Survivor’s Lessons for Bush and Gore

So what does Survivor’s finale tell us about that other big competition going on in America right now?

No, this is not a parody of Slate-style TV criticism–at least not entirely. The final match between Kelly and Rich turned on their skills as campaigners. They had to present themselves to their peers, seven former contestants, then submit to an election. The tribal-council meeting resembled nothing so much as one of those ersatz debates in which reporters pose questions to the candidates, although in this case half the “reporters” grandstanded instead, and one of them (Sue) delivered herself of a full-throated aria suffused with not-so-crypto-lesbian rage.

And hey, here was a familiar choice! On the one hand, the callow, manipulative, backslapping goodfellow (Rich “the snake,” as Sue put it). On the other, the stolid, silent, introverted type (Kelly “the rat”). Kelly seemed the better person and was clearly the more solid competitor. It was her race to lose, and she did so with thoroughness. Asked to make a case for herself, she couldn’t. “I’m a good person?” she volunteered. “I was a good friend?” She did cite that competition she won by displaying superior recall of her teammates’ traits and triumphs and failures, but if the accomplishment had seemed to show that she was humble and observant, bragging about it came off as arrogant and obtuse. Kelly ran the full gamut of campaign boo-boos. She responded to Sue’s attack, instead of dismissing it for the nutty harangue it was. Did she have regrets? one ex-contestant inquired. Kelly got all pious: “I wish I hadn’t joined the alliance,” she declared, though it was widely acknowledged that she endured as a result of her participation in the voting bloc. “I wish I had been more moral.” Questioner Colleen stared in disbelief.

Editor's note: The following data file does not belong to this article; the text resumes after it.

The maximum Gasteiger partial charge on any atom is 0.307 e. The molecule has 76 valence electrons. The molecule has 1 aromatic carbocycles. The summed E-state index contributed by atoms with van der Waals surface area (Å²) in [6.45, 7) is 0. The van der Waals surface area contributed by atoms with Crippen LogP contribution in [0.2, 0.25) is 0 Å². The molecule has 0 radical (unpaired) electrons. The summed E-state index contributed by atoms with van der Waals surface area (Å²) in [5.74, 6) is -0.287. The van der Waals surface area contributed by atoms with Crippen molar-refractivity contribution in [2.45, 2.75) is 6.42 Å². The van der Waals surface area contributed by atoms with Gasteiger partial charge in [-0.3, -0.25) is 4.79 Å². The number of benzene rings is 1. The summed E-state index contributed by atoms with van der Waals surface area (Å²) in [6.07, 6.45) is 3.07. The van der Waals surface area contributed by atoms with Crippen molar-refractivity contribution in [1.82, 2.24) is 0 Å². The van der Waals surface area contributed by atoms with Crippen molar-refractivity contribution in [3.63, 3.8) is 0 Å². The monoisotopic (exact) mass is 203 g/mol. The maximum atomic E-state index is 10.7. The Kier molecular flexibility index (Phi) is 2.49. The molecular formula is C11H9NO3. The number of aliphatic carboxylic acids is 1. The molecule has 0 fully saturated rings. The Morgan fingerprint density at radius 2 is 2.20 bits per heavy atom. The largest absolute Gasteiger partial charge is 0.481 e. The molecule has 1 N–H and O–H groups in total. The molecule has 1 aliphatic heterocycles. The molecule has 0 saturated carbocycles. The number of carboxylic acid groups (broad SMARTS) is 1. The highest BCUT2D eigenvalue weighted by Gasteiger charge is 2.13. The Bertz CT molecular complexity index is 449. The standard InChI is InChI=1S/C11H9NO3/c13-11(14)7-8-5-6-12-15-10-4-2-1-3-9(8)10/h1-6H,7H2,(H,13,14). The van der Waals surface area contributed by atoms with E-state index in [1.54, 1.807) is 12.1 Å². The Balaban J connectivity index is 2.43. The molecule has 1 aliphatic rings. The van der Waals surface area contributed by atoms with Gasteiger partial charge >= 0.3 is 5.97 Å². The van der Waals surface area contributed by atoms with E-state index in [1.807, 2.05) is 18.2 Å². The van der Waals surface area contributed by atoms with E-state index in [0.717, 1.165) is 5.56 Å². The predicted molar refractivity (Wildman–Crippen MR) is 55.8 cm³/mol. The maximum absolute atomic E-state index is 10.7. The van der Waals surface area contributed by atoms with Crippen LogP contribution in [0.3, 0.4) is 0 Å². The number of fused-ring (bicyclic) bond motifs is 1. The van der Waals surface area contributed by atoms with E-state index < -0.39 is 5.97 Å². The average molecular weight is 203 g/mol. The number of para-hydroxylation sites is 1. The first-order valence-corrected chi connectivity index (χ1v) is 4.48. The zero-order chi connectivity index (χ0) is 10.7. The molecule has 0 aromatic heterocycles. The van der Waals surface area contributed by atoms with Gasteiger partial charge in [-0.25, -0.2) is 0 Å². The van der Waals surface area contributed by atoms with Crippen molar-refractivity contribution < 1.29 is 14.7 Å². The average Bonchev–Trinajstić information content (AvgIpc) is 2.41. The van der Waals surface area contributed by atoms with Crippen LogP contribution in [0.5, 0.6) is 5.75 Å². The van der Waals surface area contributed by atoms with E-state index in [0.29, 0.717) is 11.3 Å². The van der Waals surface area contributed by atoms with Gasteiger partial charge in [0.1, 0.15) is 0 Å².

Rich didn’t have to work hard to win, but he did pander wisely. Asked to pick two former contestants who he thought should have been finalists instead of him and Kelly, he both shored up his base and reached out to the undecided voter. His base was Rudy, the ex-Navy SEAL who was never going to vote for a woman anyway. The swing voter was Greg (“Ivy League graduate”), upon whom Rich lavished fulsome praise.

Greg voted for him in the end, of course. Indeed, the electorate split along predictable race and gender lines. Gervase, the one black man, and a majority of women voted for Kelly. White men and one alienated woman voted for Rich. Kelly was a gracious loser, as one might have expected her to be. Rich smirked happily. We’ll be seeing that smile a lot for the next few years. Let’s hope it doesn’t portend what we think it does.